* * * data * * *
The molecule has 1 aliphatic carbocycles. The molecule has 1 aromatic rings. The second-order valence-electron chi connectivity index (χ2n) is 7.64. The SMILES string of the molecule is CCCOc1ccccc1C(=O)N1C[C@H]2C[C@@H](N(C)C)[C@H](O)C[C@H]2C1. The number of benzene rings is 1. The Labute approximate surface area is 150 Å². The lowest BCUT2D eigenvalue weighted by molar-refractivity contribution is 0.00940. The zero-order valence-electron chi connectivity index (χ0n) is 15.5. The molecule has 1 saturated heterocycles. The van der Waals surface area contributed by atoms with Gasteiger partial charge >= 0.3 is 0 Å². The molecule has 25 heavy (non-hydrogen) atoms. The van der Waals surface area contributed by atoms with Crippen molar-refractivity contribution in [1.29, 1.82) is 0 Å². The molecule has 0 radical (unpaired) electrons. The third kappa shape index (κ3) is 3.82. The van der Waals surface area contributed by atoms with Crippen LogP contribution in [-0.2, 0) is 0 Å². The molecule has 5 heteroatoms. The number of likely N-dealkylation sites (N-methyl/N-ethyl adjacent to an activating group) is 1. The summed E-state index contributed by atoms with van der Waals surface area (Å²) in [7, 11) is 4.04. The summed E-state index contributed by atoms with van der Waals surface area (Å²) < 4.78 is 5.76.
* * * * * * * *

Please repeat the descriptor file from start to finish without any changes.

The molecule has 1 aliphatic carbocycles. The molecule has 1 aromatic rings. The second-order valence-electron chi connectivity index (χ2n) is 7.64. The SMILES string of the molecule is CCCOc1ccccc1C(=O)N1C[C@H]2C[C@@H](N(C)C)[C@H](O)C[C@H]2C1. The number of benzene rings is 1. The Labute approximate surface area is 150 Å². The lowest BCUT2D eigenvalue weighted by molar-refractivity contribution is 0.00940. The zero-order valence-electron chi connectivity index (χ0n) is 15.5. The molecule has 1 saturated heterocycles. The van der Waals surface area contributed by atoms with Gasteiger partial charge >= 0.3 is 0 Å². The molecule has 25 heavy (non-hydrogen) atoms. The van der Waals surface area contributed by atoms with Crippen molar-refractivity contribution in [1.29, 1.82) is 0 Å². The molecule has 0 radical (unpaired) electrons. The third kappa shape index (κ3) is 3.82. The van der Waals surface area contributed by atoms with Crippen LogP contribution in [-0.2, 0) is 0 Å². The molecule has 5 heteroatoms. The number of likely N-dealkylation sites (N-methyl/N-ethyl adjacent to an activating group) is 1. The summed E-state index contributed by atoms with van der Waals surface area (Å²) in [7, 11) is 4.04. The summed E-state index contributed by atoms with van der Waals surface area (Å²) < 4.78 is 5.76.